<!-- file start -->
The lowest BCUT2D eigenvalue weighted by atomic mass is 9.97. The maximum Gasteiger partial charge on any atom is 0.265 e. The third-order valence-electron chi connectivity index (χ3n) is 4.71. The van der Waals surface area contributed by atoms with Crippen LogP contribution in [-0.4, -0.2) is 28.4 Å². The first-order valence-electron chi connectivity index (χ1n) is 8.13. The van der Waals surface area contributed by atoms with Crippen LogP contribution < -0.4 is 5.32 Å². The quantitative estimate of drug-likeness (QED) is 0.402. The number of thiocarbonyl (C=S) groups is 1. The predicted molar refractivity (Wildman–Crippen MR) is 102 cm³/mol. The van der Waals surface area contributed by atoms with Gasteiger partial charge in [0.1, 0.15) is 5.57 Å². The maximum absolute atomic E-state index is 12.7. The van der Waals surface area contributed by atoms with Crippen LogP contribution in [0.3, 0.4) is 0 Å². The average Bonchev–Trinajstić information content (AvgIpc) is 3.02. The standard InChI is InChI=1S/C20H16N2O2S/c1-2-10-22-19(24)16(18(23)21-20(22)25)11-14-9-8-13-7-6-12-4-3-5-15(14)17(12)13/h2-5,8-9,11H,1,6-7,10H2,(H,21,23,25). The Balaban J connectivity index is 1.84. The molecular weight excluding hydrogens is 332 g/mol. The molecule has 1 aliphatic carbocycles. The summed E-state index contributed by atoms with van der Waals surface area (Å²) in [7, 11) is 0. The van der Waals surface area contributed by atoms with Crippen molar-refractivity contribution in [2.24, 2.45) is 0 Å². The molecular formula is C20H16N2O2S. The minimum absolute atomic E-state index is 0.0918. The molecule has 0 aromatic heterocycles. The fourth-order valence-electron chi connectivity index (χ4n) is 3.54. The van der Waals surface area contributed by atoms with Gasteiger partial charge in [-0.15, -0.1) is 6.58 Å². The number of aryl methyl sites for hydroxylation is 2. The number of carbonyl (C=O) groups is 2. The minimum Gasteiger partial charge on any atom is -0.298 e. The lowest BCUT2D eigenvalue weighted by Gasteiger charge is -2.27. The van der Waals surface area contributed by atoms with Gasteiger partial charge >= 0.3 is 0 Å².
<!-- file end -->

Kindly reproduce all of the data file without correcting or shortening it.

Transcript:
The lowest BCUT2D eigenvalue weighted by atomic mass is 9.97. The maximum Gasteiger partial charge on any atom is 0.265 e. The third-order valence-electron chi connectivity index (χ3n) is 4.71. The van der Waals surface area contributed by atoms with Crippen LogP contribution in [-0.4, -0.2) is 28.4 Å². The first-order valence-electron chi connectivity index (χ1n) is 8.13. The van der Waals surface area contributed by atoms with Crippen LogP contribution < -0.4 is 5.32 Å². The quantitative estimate of drug-likeness (QED) is 0.402. The number of thiocarbonyl (C=S) groups is 1. The predicted molar refractivity (Wildman–Crippen MR) is 102 cm³/mol. The van der Waals surface area contributed by atoms with Gasteiger partial charge in [0.1, 0.15) is 5.57 Å². The maximum absolute atomic E-state index is 12.7. The van der Waals surface area contributed by atoms with Crippen LogP contribution in [0.3, 0.4) is 0 Å². The average Bonchev–Trinajstić information content (AvgIpc) is 3.02. The standard InChI is InChI=1S/C20H16N2O2S/c1-2-10-22-19(24)16(18(23)21-20(22)25)11-14-9-8-13-7-6-12-4-3-5-15(14)17(12)13/h2-5,8-9,11H,1,6-7,10H2,(H,21,23,25). The Balaban J connectivity index is 1.84. The molecular weight excluding hydrogens is 332 g/mol. The molecule has 1 aliphatic carbocycles. The summed E-state index contributed by atoms with van der Waals surface area (Å²) in [7, 11) is 0. The van der Waals surface area contributed by atoms with Crippen molar-refractivity contribution in [2.24, 2.45) is 0 Å². The molecular formula is C20H16N2O2S. The minimum absolute atomic E-state index is 0.0918. The molecule has 0 aromatic heterocycles. The fourth-order valence-electron chi connectivity index (χ4n) is 3.54. The van der Waals surface area contributed by atoms with Gasteiger partial charge in [-0.15, -0.1) is 6.58 Å². The number of aryl methyl sites for hydroxylation is 2. The number of carbonyl (C=O) groups is 2. The minimum Gasteiger partial charge on any atom is -0.298 e. The lowest BCUT2D eigenvalue weighted by Gasteiger charge is -2.27. The van der Waals surface area contributed by atoms with Gasteiger partial charge >= 0.3 is 0 Å².